Poll: Are perfect 1:1 copies possible in the digital domain?

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Comments

  • cfrizzcfrizz Posts: 13,397
    edited June 2014
    steveinaz wrote: »
    You guys give the phrase "wrapped around the axle" a whole new meaning. Stop "geeking" on go listen.

    ROTFLOL!!! Thank you Steve for my Friday night laugh! Truer words were ne'er spoken!
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  • BlueFoxBlueFox Posts: 11,488
    edited June 2014
    Yes, perfect 1:1 digital copies are possible. In fact, it is more than possible. It is the norm. Of course, the potential for errors is there, but the technology has matured to the point where it would take a stray neutrino to create an error.
    Bud - Silicon Valley

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  • headrottheadrott Posts: 5,428
    edited June 2014
    villian wrote: »
    Is a digital music file able to be copied perfectly (Resulting in a 1:1 copy) to another location?


    Just doing a quick survey. Feel free to state your opinion and why it is that way in the following posts. Also, if you believe that 1:1 digital copies are not possible and are willing to post about it, can you please explain what the difference would be between the source file, and the resulting duplicate file. This is assuming that the resulting file has passed all error checks and is a complete, ready to use, copy of the original. Regardless of transfer or copy method.
    The other way to ask this: Are 1:1 bit perfect digital copies impossible?

    My answer (which includes a rhetorical question) is: at what resolution are you analyzing and determining a "perfect" 1:1 digitally copied file when transferred? As was demonstrated by Ray's example in the "other" thread that the voltage pulses that correspond to a "1" or a "0" or a "high" or "low" can be transmitted and analyzed digitally as a "perfect 1:1" copy of the original source, but in fact the voltages are not the same as the orginal source material. They may be slightly higher or lower than the original material ("data source").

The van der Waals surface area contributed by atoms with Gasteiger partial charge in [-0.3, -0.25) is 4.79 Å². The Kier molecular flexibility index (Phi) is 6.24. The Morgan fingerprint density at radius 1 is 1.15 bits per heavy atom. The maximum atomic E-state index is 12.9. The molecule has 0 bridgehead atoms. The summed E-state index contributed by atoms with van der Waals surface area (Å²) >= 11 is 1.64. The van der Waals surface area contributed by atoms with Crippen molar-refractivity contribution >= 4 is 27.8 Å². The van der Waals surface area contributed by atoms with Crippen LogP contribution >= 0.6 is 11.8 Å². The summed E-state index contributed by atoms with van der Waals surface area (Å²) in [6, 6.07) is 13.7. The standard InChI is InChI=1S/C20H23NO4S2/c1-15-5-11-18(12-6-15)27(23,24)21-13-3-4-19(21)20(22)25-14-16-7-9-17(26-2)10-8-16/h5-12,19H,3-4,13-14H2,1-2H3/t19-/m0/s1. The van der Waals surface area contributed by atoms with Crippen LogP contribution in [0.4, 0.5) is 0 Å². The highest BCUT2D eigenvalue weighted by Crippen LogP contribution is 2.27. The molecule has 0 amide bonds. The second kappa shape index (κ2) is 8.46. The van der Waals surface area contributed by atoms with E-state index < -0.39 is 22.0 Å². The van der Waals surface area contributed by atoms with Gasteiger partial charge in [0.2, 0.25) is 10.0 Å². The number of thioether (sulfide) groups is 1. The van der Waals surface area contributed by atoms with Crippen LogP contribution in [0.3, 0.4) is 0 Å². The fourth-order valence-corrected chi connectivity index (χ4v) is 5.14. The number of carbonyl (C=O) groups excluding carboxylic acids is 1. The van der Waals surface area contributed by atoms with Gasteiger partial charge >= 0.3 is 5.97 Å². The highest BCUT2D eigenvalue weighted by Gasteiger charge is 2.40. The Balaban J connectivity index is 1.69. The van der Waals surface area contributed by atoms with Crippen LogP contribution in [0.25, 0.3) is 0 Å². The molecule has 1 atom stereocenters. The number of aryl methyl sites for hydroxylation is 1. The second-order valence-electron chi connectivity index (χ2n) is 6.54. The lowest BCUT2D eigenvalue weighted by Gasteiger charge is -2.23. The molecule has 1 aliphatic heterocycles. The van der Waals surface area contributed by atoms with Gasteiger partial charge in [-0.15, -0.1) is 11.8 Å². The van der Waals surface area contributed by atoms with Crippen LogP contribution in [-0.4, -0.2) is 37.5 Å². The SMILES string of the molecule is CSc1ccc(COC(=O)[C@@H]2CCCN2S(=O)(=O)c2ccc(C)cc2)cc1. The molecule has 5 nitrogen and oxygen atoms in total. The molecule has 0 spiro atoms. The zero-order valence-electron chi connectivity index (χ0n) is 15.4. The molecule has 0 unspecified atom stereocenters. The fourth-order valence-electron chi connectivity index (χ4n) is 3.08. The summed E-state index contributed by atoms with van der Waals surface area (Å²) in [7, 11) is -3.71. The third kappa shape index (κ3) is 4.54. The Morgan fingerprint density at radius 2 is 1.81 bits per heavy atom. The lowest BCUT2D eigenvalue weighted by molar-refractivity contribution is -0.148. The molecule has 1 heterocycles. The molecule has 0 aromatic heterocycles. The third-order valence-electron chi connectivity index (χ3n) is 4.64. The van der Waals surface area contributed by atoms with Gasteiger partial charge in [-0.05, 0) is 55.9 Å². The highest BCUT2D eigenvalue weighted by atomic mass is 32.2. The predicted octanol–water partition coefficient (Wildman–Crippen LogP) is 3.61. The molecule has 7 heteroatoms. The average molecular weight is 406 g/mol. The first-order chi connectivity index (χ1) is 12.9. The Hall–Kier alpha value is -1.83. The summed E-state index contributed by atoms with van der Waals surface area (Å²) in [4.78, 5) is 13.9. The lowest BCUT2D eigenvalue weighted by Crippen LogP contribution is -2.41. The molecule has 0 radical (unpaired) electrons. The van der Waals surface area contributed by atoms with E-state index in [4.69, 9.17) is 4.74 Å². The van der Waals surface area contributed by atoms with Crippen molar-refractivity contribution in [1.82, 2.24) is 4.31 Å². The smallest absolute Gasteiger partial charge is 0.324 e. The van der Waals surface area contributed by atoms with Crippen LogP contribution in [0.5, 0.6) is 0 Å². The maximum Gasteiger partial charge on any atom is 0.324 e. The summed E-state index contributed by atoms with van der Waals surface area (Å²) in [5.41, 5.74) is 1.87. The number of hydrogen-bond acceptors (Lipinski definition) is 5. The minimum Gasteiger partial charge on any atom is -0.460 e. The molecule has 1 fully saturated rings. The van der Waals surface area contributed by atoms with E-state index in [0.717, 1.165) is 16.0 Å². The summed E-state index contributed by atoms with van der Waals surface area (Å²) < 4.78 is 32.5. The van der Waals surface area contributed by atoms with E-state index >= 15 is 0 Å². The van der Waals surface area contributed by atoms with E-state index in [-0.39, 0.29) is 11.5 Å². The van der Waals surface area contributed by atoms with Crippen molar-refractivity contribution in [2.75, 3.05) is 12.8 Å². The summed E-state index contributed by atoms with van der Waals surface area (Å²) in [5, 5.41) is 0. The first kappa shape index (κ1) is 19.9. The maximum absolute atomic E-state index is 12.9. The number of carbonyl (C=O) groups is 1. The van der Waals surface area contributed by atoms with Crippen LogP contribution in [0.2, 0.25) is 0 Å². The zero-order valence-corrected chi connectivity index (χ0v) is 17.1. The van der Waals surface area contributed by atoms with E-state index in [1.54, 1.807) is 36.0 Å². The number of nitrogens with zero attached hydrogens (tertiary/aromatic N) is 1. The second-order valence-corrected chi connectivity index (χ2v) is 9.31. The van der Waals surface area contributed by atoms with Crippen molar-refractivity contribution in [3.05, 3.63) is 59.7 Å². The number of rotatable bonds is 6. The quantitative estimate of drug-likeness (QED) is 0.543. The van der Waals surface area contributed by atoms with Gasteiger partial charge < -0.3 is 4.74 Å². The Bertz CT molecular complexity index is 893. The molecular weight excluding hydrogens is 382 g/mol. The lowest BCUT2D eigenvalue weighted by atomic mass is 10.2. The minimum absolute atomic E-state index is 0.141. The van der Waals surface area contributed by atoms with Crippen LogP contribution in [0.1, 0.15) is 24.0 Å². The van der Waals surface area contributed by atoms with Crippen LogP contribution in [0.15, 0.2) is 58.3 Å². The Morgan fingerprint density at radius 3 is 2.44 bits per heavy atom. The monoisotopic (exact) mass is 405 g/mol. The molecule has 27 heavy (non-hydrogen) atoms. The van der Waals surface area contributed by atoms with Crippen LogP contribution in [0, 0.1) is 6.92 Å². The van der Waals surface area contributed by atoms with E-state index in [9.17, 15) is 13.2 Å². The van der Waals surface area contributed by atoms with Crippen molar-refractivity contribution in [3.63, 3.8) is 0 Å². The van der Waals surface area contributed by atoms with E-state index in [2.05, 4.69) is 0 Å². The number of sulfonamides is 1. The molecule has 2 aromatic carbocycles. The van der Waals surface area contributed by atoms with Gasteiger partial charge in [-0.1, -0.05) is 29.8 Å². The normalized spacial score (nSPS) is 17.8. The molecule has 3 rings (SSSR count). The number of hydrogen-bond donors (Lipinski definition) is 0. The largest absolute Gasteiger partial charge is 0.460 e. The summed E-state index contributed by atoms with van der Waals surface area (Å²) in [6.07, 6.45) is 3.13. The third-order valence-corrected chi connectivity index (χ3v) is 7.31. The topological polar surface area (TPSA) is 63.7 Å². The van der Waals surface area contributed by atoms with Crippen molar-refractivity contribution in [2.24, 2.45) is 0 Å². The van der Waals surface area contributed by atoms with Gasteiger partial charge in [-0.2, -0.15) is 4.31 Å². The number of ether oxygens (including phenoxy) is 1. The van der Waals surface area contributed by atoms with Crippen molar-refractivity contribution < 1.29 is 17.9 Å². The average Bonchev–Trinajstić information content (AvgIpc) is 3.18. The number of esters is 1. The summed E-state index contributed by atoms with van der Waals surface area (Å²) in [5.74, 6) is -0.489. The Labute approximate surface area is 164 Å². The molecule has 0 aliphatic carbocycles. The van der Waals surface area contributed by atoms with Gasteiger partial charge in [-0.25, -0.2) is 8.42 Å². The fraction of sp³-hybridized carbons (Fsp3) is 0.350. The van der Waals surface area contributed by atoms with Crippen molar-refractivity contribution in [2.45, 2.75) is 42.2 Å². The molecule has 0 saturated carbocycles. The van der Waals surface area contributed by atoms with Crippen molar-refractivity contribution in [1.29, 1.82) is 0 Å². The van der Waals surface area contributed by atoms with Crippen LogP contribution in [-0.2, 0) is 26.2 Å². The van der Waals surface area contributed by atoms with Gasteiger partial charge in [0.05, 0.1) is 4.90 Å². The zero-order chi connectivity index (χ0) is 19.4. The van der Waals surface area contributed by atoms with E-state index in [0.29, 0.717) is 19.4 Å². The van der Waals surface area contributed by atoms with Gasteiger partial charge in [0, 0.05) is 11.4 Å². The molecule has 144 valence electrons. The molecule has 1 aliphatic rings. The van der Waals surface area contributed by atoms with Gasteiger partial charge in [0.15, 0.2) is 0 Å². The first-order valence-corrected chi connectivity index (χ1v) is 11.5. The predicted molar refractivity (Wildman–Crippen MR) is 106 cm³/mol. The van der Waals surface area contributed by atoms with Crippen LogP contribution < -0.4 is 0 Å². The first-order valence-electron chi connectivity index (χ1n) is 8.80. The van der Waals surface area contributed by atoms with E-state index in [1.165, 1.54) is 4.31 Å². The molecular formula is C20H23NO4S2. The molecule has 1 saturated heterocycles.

These alterations to the voltage pulses are caused by different types of introduced noise (Electrical fast transient noise being an example). Also, things such as materials that these electronic pulses are transferred through can cause alterations to these voltages. Remember how much different PCOCC looks compared to TPC (Tough pitch copper)? As far as the computer is concered, the analyzed data pulses (despite being higher or lower than the original voltages sent through the cable and other parts of electronic equipment) appear to be "perfect" since as far as the computer is concerned they are either a "1" or a "0". When in fact, they are actually (to a greater or lesser degree) altered voltage pulses making up those "1's" and "0's" or "high" and "low" states.

    A person can listen with their ears and potentially determine that the altered voltages are in fact, not "perfect 1:1" digital copies of the original material while the computer simply sees the altered voltages and still demarks them as a "1" or a "0" making them apppear to be "perfect". Again, there is absolutely no perfect transfer of energy using the technology we possess; there is always loss to a greater or lesser degree. Always.

    So, no to your question villian and yes to your question Habanero Monk.

    Edit: I should specify in the answer to Habanero Monk's question that what the computer considers "bit perfect 1:1" files are possible because the computer still considers them a "perfect" "1" or "0". But the voltage pulses used to create those "1's" and "0's" were not perfect. So the answer is still yes to a person listening to the copied material (depending on the variation the voltage pulses of course). Once there is enough variation in the voltage pulses, the differences become much more obvious to a listen but still appear to be "perfect" 1's and 0's by the computer.

    I should also specify that it is these variations in voltages pulses that make up the noise in digitally copied material and also are what make up what is heard by the listener ( a less than perfect source).

    And Steve, I listen just as much as I go on a "geeking" spree. :smile:
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    Taken from a recent Audioholics reply regarding "Club Polk" and Polk speakers:
    "I'm yet to hear a Polk speaker that merits more than a sentence and 60 seconds discussion." :\
    My response is: If you need 60 seconds to respond in one sentence, you probably should't be evaluating Polk speakers.....


    "Green leaves reveal the heart spoken Khatru"- Jon Anderson

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  • tonybtonyb Posts: 31,123
    edited June 2014
    steveinaz wrote: »
    You guys give the phrase "wrapped around the axle" a whole new meaning. Stop "geeking" on go listen.

    I'll double up on Cathy's Amen to that.

    Sometimes this audio thing gets too wrapped up in such minor details, that the bigger audio gains are over looked in more obvious area's. Kinda like tripping over a dollar to pick up a nickel.
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  • FTGVFTGV Posts: 3,626
    edited June 2014
    steveinaz wrote: »
    You guys give the phrase "wrapped around the axle" a whole new meaning. Stop "geeking" on go listen.
    Its called Audio-nervosa,thats in part why some of us have multi thousands of posts on an audio forum.
  • SCompRacerSCompRacer Posts: 7,135
    edited June 2014
    FTGV wrote: »